Egypt was one of the first great civilizations on earth. They lived at the dawn of history, in a time that was very different from the world we live in today.
One of those differences was their gods. The Egyptian gods had the heads of animals. That might seem like a tiny detail, but it changed the way the lived in more ways than you might imagine. In homage to their gods, the Egyptians treated animals with a reverence that we don’t share—and that led to some truly bizarre moments that history usually leaves out.
10They Gave A Bull A Harem
Throughout most of Egyptian history, there was always one lucky bull who got treated like a god. They called this bull “Apis,” a divine animal made flesh on Earth. They would choose one with what they believed were holy markings, bring it to the temple, and give it a treatment that human beings could only dream of.
The bull’s life was amazing. He received a harem of cow concubines to choose from and lived on a diet of cakes and honey. The Egyptians would throw parties on the bull’s birthday, and they would let him choose their oracles. They even performed sacrifices for the bull. They would bring oxen and cows in front of him and butcher them in tribute—which must have come across as a bit of a mixed message.
Human women were forbidden to touch the holy bull—except for during a fourth-month period when it would be brought to the city Nicopolis. There, the women would bare their bodies in front of the animal. Just because it was a bull, the Egyptians figured, didn’t mean it couldn’t appreciate a woman’s breasts.
When the bull died, it received a king’s burial. Then a new bull was chosen, and the whole routine started over again.
9Egyptians Kept Tamed Hyenas As Pets
Before we settled on dogs and cats, humanity experimented with domesticating some strange animals. 5,000 years ago, the Egyptians tried to domesticate the last one you’d expect: They kept hyenas as pets.
Based on the images left behind in the tombs of pharaohs, hyenas were used like hunting dogs in 2800 BC. Great Egyptian rulers would chase after animals with a mixed pack of hunting dogs and hyenas.
They were not, however, particularly sentimental about these pets. While the hyenas enjoyed domestic life, their owners were fattening them up for supper. Once a hyena got big enough, it was killed, stuffed full of food and spices, and fried up for a feast.
Hyenas don’t seem to have caught on as a pet. After a few generations, the Egyptians gave up on keeping savage, cackling animals around the home. For what was probably a very good reason, it was cats and dogs that stuck around.
8The First Pharaoh Of A United Egypt Died By A Hippo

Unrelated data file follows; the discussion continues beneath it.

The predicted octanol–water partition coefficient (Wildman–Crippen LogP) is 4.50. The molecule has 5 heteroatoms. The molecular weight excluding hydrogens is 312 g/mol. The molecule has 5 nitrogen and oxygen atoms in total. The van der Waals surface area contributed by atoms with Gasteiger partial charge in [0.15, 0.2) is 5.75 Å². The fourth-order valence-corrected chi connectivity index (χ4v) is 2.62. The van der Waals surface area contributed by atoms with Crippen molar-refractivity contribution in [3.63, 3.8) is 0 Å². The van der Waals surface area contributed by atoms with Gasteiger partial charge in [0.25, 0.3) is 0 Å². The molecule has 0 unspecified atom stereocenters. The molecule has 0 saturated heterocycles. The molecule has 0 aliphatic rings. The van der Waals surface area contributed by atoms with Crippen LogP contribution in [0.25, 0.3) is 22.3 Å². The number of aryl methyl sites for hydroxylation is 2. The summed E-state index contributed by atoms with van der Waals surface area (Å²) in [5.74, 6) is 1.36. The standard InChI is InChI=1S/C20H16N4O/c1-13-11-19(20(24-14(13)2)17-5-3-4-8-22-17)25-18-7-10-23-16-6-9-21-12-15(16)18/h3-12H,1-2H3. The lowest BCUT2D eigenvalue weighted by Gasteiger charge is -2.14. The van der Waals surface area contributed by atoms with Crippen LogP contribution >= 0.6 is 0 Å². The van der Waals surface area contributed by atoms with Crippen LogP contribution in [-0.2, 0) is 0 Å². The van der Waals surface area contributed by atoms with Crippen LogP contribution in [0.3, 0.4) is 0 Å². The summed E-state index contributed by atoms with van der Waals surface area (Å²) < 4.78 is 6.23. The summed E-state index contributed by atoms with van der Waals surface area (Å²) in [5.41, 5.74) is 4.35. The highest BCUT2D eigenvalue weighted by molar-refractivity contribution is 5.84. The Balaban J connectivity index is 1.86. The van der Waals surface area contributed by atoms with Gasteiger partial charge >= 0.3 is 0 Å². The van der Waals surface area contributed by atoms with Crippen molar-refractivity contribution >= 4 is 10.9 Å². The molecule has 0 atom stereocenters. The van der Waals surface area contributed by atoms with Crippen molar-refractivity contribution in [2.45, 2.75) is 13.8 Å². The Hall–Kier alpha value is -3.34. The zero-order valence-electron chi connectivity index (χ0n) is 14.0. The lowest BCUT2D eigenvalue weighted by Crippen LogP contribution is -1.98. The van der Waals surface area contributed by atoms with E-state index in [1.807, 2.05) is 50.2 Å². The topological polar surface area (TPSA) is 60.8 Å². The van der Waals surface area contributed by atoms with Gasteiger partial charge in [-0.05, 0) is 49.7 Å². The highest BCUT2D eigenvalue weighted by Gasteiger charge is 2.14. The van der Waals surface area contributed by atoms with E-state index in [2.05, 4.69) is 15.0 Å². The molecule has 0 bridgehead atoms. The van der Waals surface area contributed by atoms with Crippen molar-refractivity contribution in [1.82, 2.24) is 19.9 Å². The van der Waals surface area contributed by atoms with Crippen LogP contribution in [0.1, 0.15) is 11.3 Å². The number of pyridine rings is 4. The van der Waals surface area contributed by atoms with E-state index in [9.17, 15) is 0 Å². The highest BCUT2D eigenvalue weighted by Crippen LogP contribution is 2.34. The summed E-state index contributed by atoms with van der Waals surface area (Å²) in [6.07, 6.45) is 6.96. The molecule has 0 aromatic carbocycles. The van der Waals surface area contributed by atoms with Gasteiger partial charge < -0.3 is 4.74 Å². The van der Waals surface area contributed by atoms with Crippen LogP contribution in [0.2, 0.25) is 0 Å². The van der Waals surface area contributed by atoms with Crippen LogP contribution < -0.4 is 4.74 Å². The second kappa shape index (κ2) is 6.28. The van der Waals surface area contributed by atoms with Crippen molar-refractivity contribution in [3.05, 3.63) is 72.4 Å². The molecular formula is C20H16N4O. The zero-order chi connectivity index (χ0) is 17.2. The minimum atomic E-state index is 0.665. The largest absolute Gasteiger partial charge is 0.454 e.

King Menes was the first Pharaoh to rule over both Upper and Lower Egypt. He lived around 3000 BC, and he was one of the great legendary figures of Egyptian history. He united the nations, ruled over them for 60 years, and then was dragged off and killed by a hippopotamus.
There aren’t really any other details to this story. The whole thing from the Egyptian historian Manetho, who simply wrote, “Menes was the first king. He was snatched and killed by a hippopotamus.” and left it at that as though he couldn’t imagine anyone having any follow-up questions about how, exactly, that went down.
Since this happened 5,000 years ago, it’s perfectly possible that it’s just a myth—but that’s even stranger. Menes was an Egyptian hero. If the story’s made-up, then that means that the Egyptians viewed being dragged off and killed by a hippo as an end fit for the greatest of kings.
7Mongooses Were Considered Sacred
To the Egyptians, those furry little critters we call mongooses were among the most sacred of all animals. They had seen mongooses kill cobras, and they were impressed. They made bronze statues in honor of mongooses and wore mongoose amulets for protection.
People kept mongooses as pets, too. Some Egyptians have been found buried with the mummified remains of their pet mongoose. They even worked them into their mythology. The god Ra, according to one of their stories, would transform into a mongoose to fight evil.
The craziest story, though, was one they insisted really happened. The Egyptians claim that one legendary mongoose was spotted climbing into a sleeping crocodile’s open mouth. The little furry critter climbed into the reptile’s belly and then ate its way out.
6Killing A Cat Was Punishable By Death
In Egypt, the penalty for killing a cat was death. This wasn’t just a law against cruelty to animals or sadistic cat-killings—all you had to do was accidentally run over a cat with your chariot and you’d be put to death.
There were no exceptions. One writer, Diodorus Siculus, recorded that the king of Egypt personally intervened to try to save a Roman man who accidentally killed a cat. His people, though, showed no mercy, even if it meant risking war with Rome. They formed a mob, lynched him, and left his dead body in the streets.